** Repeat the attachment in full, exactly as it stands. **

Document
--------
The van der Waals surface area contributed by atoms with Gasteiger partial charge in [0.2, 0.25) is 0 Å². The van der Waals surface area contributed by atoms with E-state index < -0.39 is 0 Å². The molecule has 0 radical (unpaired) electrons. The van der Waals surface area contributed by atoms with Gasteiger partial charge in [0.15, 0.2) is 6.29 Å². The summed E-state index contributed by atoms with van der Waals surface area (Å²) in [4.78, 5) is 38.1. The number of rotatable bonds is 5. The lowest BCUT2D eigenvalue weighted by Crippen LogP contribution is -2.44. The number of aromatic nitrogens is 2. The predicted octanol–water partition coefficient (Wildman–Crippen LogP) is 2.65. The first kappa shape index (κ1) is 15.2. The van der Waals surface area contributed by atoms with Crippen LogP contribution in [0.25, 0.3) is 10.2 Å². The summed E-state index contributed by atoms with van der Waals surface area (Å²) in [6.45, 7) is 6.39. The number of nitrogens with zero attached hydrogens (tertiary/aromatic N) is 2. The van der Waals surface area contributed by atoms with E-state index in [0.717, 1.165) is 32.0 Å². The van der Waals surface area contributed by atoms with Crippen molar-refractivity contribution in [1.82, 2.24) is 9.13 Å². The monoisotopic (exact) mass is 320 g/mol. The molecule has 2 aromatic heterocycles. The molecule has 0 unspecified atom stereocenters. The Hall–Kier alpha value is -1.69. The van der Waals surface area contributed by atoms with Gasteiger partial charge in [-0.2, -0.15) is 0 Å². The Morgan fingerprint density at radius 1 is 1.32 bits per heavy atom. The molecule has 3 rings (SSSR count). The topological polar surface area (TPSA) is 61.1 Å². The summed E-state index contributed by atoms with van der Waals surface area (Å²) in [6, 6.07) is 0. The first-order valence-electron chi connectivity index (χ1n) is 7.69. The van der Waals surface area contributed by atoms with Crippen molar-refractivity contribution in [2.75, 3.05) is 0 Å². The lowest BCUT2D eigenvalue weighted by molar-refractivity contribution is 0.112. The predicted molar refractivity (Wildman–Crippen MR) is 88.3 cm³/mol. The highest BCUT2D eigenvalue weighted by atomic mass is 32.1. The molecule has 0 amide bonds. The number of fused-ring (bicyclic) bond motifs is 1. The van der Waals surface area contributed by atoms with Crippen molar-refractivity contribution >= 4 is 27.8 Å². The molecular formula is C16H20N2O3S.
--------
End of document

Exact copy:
The van der Waals surface area contributed by atoms with Gasteiger partial charge in [0.2, 0.25) is 0 Å². The van der Waals surface area contributed by atoms with E-state index < -0.39 is 0 Å². The molecule has 0 radical (unpaired) electrons. The van der Waals surface area contributed by atoms with Gasteiger partial charge in [0.15, 0.2) is 6.29 Å². The summed E-state index contributed by atoms with van der Waals surface area (Å²) in [4.78, 5) is 38.1. The number of rotatable bonds is 5. The lowest BCUT2D eigenvalue weighted by Crippen LogP contribution is -2.44. The number of aromatic nitrogens is 2. The predicted octanol–water partition coefficient (Wildman–Crippen LogP) is 2.65. The first kappa shape index (κ1) is 15.2. The van der Waals surface area contributed by atoms with Crippen LogP contribution in [0.25, 0.3) is 10.2 Å². The summed E-state index contributed by atoms with van der Waals surface area (Å²) in [6.45, 7) is 6.39. The number of nitrogens with zero attached hydrogens (tertiary/aromatic N) is 2. The van der Waals surface area contributed by atoms with E-state index in [0.717, 1.165) is 32.0 Å². The van der Waals surface area contributed by atoms with Crippen molar-refractivity contribution in [1.82, 2.24) is 9.13 Å². The monoisotopic (exact) mass is 320 g/mol. The molecule has 2 aromatic heterocycles. The molecule has 0 unspecified atom stereocenters. The Hall–Kier alpha value is -1.69. The van der Waals surface area contributed by atoms with Gasteiger partial charge in [-0.2, -0.15) is 0 Å². The Morgan fingerprint density at radius 1 is 1.32 bits per heavy atom. The molecule has 3 rings (SSSR count). The topological polar surface area (TPSA) is 61.1 Å². The summed E-state index contributed by atoms with van der Waals surface area (Å²) in [6, 6.07) is 0. The first-order valence-electron chi connectivity index (χ1n) is 7.69. The van der Waals surface area contributed by atoms with Crippen molar-refractivity contribution in [2.75, 3.05) is 0 Å². The lowest BCUT2D eigenvalue weighted by molar-refractivity contribution is 0.112. The predicted molar refractivity (Wildman–Crippen MR) is 88.3 cm³/mol. The highest BCUT2D eigenvalue weighted by atomic mass is 32.1. The molecule has 0 amide bonds. The number of fused-ring (bicyclic) bond motifs is 1. The van der Waals surface area contributed by atoms with Crippen molar-refractivity contribution >= 4 is 27.8 Å². The molecular formula is C16H20N2O3S.